Buck earned his reputation not so much as a big game hunter but as a big game collector. "Bring 'em back alive" was more than just a catchy motto, it was the basis of Buck's very own business model. His goal was not wall trophies but actual live specimens that he could sell to zoos and circuses. In the early 1930s, he became world famous when his animal collecting adventures were chronicled in both books and films. In an interesting contrast, his second movie, Wild Cargo, shared the screen with Disney's Silly Symphony Funny Little Bunnies at Radio City Music Hall during the spring of 1934.
Disney cartoon makers translated Buck and his adventures via gag and parody into the 1946 Donald Duck-Goofy short Frank Duck Brings ‘Em Back Alive. Donald assumes the Frank Buck persona as he heads deep into exotic jungles in search of a "wild man" that can be returned to the mainland for eventual circus sideshow display. The Goof plays the distinctly crazy yet still very clever quarry. The ensuing contest would be recycled shortly thereafter in 1947 when Donald would similarly chase the Aracuan Bird in Clown of the Jungle. Those cartoons, along with Goofy's own 1945 short African Diary, made spoof of Hollywood's then very popular jungle movies and serials, a genre that was inspired in part by Buck's early productions.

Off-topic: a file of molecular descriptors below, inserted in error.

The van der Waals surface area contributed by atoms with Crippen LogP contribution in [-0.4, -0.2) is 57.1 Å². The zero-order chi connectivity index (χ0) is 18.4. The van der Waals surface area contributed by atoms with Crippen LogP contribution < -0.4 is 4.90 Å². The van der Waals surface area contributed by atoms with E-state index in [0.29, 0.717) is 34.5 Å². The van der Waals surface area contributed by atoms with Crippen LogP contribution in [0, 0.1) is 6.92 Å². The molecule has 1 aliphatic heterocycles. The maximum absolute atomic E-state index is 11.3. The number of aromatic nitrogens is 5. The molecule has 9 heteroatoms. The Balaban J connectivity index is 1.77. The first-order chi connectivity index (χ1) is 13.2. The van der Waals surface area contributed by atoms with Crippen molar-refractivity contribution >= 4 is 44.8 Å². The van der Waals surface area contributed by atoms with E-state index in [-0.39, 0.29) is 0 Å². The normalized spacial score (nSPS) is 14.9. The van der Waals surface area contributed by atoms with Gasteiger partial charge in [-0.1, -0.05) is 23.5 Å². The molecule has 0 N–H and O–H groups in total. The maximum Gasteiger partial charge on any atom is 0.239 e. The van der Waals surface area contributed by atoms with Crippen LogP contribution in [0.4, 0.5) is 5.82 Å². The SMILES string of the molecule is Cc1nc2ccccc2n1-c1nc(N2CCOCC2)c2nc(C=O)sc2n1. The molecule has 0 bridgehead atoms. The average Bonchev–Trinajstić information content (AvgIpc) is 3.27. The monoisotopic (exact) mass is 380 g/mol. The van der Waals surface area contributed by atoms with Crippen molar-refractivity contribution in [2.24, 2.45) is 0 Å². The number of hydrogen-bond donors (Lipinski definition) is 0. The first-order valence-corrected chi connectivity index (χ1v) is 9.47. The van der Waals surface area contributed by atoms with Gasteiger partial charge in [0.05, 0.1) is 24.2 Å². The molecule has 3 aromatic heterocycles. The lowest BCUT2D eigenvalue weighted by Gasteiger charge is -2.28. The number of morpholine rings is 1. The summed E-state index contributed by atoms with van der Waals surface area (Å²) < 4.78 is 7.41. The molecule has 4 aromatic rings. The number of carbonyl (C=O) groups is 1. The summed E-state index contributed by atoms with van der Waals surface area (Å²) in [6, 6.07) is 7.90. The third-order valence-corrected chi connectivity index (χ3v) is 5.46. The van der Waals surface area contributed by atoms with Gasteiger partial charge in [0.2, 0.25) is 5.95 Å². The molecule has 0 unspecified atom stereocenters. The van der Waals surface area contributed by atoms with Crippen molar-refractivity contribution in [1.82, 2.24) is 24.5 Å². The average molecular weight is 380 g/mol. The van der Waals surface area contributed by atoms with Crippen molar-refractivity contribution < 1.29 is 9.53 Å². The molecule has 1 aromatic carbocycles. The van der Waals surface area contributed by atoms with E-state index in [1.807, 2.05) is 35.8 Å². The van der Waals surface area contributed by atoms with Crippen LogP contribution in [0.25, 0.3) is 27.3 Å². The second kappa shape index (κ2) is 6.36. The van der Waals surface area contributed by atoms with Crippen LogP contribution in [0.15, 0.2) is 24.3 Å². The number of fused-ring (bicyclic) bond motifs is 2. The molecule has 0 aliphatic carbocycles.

Buck was very popular with young people who were thrilled by his globe trotting exploits. He was especially proud of the elementary school reader he wrote entitled On Jungle Trails. Evidence of this juvenile-based popularity can be found in the treehouse hideout of Huey, Dewey and Louie in the 1949 Donald Duck cartoon Donald's Happy Birthday. Pinned on the wall is a poster emblazoned with a tiger and proudly advertising the Frank Duck Circus, a clever aside to both Buck and the earlier Frank Duck cartoon. Buck was the proprietor of animal attractions at both 1934 and 1939 World's Fairs, and he also established a combination base camp and zoo on Long Island in the mid 1930s that was famous for its Monkey Mountain habitat. Buck worked briefly for Ringling Brother and Barnum and Bailey in the late 1930s. Just prior to his death in 1950, he appeared as himself in the Abbott and Costello comedy Africa Screams.
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